1. Shooting on a flat surface
Avoid shooting on a flat surface, i.e. do not place the camera perpendicular to the subject. If you're shooting a person sitting on a couch facing a wall in a small room, don't point the camera at the couch. Look for the right angle where you get the best perspective. The camera in front makes the image look dull and boring.
2. Shooting against the light
Shooting against the light outdoors or toward a window in a room - some of the subject's surroundings "burn out." White spots appear in your video material. The information lost in this way cannot be restored in post-production, even with the most advanced software. The best solution is to change the place where you put the camera. If you don't have room to maneuver and you need that particular angle, use a gray ND filter. This will reduce the amount of light hitting the sensor and will not "burn out" the brightest parts. If you're not sure if an image is being recorded correctly, the "zebra" feature will be a useful tool for you as it's available in some cameras.
3. Depth of field is too shallow.
A shallow depth of field seems very attractive, especially in photography. Our eye likes the bokeh effect because it is a natural phenomenon for the eye. However, it is important not to overdo it. With bright lenses, it's hard to control sharpness, and on a small screen, most things look sharp. After dragging material onto your computer, you may find that only a small area is clearly visible and other important elements are blurred. Don't be tempted to shoot everything at an aperture of 1.8.
4. not stabilizing
A rig or tripod is the foundation for good footage. Built-in image stabilization systems get better and more accurate, but will not eliminate all vibrations, even if you use a good camera when shooting manually. Take care of a smooth, stable image with the right accessories, because a stable image will make your film more professional and give viewers a comfortable viewing experience.
5. Improper microphone selection.
This is a topic that has one important rule: don't record sound with dynamic microphones! Dynamic mics are mostly used for singing karaoke and performing on stage. It's best to choose condenser microphones. Warning - all condenser microphones require extra power.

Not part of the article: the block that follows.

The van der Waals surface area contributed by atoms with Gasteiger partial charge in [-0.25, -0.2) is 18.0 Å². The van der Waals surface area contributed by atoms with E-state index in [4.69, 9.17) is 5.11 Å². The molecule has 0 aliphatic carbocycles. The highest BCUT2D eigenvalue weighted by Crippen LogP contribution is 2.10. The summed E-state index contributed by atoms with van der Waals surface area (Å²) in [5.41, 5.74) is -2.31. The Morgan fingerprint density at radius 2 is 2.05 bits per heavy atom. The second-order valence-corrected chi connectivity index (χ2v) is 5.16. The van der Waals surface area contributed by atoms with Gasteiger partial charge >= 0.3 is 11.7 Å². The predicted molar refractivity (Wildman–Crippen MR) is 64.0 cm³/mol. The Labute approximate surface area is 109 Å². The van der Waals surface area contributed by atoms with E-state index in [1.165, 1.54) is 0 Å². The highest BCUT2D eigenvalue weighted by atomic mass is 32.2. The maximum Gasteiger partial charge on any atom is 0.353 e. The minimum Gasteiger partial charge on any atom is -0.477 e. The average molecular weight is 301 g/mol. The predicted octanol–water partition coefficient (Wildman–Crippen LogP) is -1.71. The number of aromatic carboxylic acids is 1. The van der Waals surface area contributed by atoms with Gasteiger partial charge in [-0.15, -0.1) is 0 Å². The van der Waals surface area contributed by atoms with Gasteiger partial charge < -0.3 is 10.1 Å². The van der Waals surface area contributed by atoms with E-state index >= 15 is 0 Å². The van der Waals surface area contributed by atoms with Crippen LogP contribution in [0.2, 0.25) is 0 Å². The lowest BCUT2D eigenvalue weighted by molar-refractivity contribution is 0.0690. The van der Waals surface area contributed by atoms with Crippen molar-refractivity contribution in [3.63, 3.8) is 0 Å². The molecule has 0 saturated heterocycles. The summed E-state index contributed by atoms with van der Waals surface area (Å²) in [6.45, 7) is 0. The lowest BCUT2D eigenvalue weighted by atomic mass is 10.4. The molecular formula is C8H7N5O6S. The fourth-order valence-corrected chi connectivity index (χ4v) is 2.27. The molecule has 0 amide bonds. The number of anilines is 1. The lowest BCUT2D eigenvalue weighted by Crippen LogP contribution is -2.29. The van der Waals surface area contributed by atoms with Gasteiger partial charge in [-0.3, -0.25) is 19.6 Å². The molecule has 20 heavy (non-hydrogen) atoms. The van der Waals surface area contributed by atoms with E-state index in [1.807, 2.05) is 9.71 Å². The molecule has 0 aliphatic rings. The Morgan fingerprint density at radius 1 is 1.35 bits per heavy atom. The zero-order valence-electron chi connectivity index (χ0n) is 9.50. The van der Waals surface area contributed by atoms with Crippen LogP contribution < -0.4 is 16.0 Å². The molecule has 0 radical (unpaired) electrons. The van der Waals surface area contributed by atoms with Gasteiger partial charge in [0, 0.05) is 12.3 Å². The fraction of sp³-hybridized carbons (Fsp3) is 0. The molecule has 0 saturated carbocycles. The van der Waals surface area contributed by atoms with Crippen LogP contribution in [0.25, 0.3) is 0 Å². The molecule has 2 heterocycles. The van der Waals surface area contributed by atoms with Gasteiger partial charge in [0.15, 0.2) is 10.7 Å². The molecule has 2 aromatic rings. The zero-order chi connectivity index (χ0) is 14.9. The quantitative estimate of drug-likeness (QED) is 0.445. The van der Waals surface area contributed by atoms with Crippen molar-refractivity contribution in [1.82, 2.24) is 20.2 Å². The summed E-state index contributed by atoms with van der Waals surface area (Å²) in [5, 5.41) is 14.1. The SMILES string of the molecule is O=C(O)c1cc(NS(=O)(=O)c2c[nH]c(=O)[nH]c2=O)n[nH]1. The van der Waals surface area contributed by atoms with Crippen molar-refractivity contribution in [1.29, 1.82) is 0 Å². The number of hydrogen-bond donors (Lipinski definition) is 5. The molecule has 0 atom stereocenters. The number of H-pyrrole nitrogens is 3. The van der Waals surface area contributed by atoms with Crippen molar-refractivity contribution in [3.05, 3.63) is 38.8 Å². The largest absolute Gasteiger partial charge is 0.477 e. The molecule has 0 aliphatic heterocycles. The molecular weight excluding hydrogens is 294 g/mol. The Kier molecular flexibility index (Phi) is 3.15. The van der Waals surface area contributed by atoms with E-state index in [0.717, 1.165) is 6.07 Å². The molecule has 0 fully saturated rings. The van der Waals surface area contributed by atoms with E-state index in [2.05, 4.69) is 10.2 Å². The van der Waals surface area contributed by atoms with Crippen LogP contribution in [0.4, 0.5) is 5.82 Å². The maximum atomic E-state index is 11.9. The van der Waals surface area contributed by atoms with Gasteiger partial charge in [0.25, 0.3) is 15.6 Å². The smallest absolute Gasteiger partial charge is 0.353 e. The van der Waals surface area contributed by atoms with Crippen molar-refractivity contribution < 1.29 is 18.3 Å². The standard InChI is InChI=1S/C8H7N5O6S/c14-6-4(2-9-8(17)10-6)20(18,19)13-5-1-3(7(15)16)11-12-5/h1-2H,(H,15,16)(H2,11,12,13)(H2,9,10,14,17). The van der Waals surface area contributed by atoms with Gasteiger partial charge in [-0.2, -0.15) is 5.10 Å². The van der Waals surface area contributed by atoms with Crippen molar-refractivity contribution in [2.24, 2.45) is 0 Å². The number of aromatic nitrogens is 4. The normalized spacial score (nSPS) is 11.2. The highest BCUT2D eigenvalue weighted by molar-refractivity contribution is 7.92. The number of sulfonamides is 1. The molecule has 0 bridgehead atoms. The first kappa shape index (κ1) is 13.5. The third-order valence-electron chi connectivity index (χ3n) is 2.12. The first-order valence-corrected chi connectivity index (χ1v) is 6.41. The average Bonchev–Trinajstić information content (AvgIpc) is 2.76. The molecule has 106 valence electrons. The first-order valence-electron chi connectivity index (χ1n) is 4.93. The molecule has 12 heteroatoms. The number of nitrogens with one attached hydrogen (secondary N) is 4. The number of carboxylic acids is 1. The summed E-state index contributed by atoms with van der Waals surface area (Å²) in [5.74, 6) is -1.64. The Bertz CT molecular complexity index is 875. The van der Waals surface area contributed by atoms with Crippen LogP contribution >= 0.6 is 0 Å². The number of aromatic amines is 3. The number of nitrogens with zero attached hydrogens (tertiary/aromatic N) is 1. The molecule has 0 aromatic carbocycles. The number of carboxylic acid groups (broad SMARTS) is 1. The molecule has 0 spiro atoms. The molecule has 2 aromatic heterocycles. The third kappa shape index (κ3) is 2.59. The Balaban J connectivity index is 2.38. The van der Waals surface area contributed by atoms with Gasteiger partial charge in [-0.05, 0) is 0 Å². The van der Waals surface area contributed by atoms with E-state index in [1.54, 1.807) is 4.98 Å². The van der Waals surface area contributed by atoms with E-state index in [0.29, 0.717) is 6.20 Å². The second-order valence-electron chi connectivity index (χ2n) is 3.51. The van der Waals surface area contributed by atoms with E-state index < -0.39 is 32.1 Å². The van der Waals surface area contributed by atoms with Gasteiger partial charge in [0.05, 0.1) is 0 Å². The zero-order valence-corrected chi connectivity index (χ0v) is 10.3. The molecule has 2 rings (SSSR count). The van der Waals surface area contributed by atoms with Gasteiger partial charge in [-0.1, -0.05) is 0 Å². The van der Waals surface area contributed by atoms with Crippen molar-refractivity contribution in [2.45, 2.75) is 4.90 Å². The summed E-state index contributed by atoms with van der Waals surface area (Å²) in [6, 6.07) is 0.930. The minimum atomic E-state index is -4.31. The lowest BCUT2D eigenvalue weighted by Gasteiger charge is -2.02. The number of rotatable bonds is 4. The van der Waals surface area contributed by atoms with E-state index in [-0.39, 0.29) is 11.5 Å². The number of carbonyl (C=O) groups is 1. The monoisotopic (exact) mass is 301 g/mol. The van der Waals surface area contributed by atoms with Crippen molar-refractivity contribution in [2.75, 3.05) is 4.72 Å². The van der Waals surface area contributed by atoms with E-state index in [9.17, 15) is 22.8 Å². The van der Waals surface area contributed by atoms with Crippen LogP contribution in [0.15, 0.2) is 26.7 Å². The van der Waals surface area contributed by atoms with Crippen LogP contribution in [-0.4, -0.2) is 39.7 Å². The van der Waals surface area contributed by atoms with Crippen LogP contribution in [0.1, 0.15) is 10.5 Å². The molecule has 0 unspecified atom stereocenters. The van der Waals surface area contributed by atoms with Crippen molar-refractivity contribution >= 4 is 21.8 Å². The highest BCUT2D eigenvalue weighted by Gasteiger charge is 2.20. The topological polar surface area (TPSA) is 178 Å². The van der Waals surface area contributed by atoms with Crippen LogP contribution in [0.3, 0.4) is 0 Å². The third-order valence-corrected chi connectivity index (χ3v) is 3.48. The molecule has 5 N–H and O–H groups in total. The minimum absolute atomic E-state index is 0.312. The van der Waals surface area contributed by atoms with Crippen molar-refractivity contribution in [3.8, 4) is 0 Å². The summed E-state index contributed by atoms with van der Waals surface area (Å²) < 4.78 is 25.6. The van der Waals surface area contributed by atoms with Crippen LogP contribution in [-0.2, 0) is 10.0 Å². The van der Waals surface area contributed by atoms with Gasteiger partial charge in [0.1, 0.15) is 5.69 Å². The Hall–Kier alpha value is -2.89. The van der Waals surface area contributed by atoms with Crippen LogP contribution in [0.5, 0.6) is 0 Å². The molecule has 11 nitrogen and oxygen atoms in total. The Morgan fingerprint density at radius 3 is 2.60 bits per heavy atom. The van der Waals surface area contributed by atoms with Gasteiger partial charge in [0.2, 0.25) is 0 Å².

6. Incorrect frame.
With cameras nowadays, we often have a choice of how many frames per second we want to record an image. Usually it is 24, 25, 30, 50 and 60 frames per second. 30 and 60 are American standards (NTSC). It's best to set the standard recording to 25 frames per second, and the portions we want to slow down should be recorded at 50 frames per second. The number 24 is also a good choice. That's how movies are recorded.
What is the point? If you want to combine images shot at 25 and 30 frames without changing the recording speed, you will have a problem. If the output file is 25 frames per second, a piece of material recorded at 30 frames will be unnaturally compressed. A jerking motion of the camera and objects in the frame may appear.
7. Use of unsuitable memory cards.
What do you mean by "unsuitable"? Too slow or with too much/small capacity. Too slow are those that cannot keep up with data recording and playback. The higher the video resolution, the more megabytes of data per second the camera sends to the card. A class 10 card is enough to record FullHD video. For 4K footage, you should look for a card with the number 3 inside the letter U (the new U3 speed class provides a minimum of 30 Mbps, and the upper limit is usually over 100 Mbps). As for capacity, it's better to use two 32GB cards than one 64GB card.
8. Using recording zoom
Zoom is handy, but very unnatural to our eyes. Check out Quentin Tarantino's film Django. The director often uses zoom, instead of zooming in on the camera. Such moments are very noticeable, and are a feature of this film. Brightest at [1:04:10]😊 Specifically in this case it's a deliberate move, but if possible it'sbetter to get closer with the camera than to shoot close-ups with the zoom. This will avoid perspective distortion, which is unnatural to the human eye.
9. Shooting in portrait orientation.
Finally, I left out the most specific point. This is obvious to many people, but there are still films recorded this way. Vertical orientation is only used for photos. Not only does it look bad, but it greatly reduces the quality of the final image. All televisions, Internet players, such as YouTube, have a horizontal orientation, so when the image is recorded vertically, there will be two black bars on the sides of the screen, taking up most of the screen. Keep this in mind even when recording a concert with your cell phone.